We then headed out onto the Orinoco Delta on a boat, where we went piranha fishing. Nobody caught one except for the guide, and we suspected that he was dragging a dead fish behind him during the whole trip, to be able to produce it if no-one was lucky enough with their endeavours! We were then informed that we were going to have a picnic on the Orinoco. The boat we were in was quite small and only big enough for the twelve people in our group, Morton and the boatman. It certainly did not offer a lot of room for us to eat in comfort. To our surprise, we stopped at a huge rock in the middle of the river and we all climbed ashore onto the rock, where we proceeded to have an excellent picnic with wine and beers. It was quite an experience and one of those events that will stay with you forever. We watched as other boats sped past us and waved to the bewildered passengers.
When the boat trip was over, we boarded our coach for the drive back to our hotel and this was the first time that we were given the local drink as a sundowner—Cuba Libre! It is a mix of dark rum, Coca-Cola and a slice of lime. I didn’t like it very much as it was strong and, at that time, my preferred choice was vodka. But it was complimentary and after a long, hot day on the river, it was refreshing.
The next day we were taken to Cachamay Park for our breakfast. We were seated in a small restaurant facing the most amazing waterfall on the Caroni River, which was truly spectacular—breakfast was good too!
We walked through the Loefling Park which included a small zoo, where we got to see a jaguar as well as the Orinoco crocodile, giant sea otter and a caiman. We continued our journey into the Gran Sabana, a long drive, but we stopped for our sundowners on a bridge, built by Gustave Eiffel, located in the middle of the rain forest, miles from anywhere. This time I gave my drink away and it was Richard who accepted the extra tipple. That night we stayed at a camp where we were all allocated small “Wendy” houses for the night and had a lovely communal meal at the main building, located down winding paths away from our rooms.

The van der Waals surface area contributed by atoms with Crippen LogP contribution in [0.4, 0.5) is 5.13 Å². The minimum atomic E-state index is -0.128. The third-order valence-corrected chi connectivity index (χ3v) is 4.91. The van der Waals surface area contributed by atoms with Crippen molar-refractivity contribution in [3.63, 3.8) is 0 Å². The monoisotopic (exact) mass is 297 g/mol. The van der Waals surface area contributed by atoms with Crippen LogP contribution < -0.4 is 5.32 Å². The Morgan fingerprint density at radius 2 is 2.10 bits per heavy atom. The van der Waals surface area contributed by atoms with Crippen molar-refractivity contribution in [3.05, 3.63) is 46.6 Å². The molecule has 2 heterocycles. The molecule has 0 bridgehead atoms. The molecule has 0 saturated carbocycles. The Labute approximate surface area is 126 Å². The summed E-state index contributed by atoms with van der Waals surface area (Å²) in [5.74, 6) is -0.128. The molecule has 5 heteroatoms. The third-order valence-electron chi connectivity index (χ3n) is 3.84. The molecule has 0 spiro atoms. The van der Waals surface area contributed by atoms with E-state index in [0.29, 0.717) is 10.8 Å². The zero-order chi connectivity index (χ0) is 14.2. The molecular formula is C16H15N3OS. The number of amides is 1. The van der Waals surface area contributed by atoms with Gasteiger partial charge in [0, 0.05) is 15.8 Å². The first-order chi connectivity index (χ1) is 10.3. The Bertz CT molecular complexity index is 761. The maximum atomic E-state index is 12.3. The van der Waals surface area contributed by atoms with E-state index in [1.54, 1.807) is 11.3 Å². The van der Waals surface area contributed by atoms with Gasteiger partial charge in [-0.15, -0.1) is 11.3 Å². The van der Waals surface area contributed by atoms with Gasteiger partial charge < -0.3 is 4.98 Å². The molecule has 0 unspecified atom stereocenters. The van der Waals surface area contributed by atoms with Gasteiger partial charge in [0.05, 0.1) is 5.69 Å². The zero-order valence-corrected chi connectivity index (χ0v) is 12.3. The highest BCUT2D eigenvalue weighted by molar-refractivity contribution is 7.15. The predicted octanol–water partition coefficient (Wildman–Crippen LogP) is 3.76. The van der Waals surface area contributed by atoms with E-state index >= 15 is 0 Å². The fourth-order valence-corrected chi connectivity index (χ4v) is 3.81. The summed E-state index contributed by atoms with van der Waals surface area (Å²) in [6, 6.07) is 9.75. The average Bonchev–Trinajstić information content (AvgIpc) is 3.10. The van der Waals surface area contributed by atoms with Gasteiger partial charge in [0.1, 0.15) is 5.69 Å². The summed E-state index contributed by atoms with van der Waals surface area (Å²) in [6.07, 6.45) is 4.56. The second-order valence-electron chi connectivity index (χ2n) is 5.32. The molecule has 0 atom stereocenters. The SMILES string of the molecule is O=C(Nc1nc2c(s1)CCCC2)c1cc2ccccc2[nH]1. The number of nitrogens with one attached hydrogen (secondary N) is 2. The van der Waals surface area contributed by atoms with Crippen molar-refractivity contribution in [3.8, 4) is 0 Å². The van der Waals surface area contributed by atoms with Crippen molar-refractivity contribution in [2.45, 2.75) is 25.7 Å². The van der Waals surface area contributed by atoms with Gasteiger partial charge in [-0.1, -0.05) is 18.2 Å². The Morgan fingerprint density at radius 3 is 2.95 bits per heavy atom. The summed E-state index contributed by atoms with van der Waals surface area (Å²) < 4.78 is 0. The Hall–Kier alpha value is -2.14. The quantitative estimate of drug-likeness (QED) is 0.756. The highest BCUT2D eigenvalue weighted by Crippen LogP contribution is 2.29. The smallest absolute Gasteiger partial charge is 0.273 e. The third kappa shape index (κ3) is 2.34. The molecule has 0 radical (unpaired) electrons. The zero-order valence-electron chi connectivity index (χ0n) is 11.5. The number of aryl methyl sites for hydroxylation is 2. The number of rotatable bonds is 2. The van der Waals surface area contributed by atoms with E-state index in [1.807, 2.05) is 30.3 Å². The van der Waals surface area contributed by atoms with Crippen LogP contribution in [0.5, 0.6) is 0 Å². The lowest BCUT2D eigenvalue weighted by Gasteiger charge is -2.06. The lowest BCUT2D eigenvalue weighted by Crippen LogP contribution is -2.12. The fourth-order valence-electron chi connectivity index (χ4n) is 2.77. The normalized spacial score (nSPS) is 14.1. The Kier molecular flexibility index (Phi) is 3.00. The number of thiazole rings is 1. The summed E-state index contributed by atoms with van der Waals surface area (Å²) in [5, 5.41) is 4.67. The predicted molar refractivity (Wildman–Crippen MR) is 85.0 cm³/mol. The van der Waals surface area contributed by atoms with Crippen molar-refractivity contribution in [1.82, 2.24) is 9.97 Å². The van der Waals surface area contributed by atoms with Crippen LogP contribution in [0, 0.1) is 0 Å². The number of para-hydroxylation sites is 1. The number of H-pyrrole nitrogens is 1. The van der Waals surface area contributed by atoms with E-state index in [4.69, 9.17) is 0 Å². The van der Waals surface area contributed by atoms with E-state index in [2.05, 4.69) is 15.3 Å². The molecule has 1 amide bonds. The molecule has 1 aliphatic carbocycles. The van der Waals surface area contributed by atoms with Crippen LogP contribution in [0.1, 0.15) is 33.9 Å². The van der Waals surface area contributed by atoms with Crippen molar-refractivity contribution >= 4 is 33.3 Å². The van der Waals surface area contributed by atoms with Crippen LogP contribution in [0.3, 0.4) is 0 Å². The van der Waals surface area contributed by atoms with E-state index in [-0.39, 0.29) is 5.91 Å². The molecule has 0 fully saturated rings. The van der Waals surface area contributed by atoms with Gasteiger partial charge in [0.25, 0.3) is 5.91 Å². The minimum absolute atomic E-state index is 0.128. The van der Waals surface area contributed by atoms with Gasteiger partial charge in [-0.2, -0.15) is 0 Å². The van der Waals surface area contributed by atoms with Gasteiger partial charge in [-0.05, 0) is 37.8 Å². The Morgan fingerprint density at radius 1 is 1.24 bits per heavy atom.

The next day we headed for Santa Elena de Uriens, stopping at three waterfalls. The first had a seventy metre drop and was quite spectacular; the second was a series of shallow falls where we were able to take a swim if we wanted to. I just had a paddle as I am not a strong swimmer and the current was very strong in places. I slipped at one point and almost fell in! This was where we had our lunch which was a barbecue. The spot was very busy with locals as it was obviously a popular spot for them to enjoy their Sundays. The final waterfall was probably the most beautiful. We had to walk through the jungle to get to it but it was worth every step. We were rewarded with the sight of water falling over a wall of jasper. The red rock shone and glistened through the thin layer of water that slid down the sheer face into the clear, shallow river below. We were able to walk right up to the waterfall and taste the cool, refreshing water as it cascaded down the rock face. During our journey, we were able to see the table-top mountains in the distance, shrouded in mist and you could understand how these mysterious peaks gave Conan Doyle the idea of a lost world high on their eerie plateaus, inaccessible to man (well, not now that we can fly over them!). That evening we had a surprise as we went over the border into Brazil, where we drove onto a small hill to view the surrounding area, while we had our sundowners. By now I was getting used to this drink; now that I had reduced the amount of rum that Morton was pouring!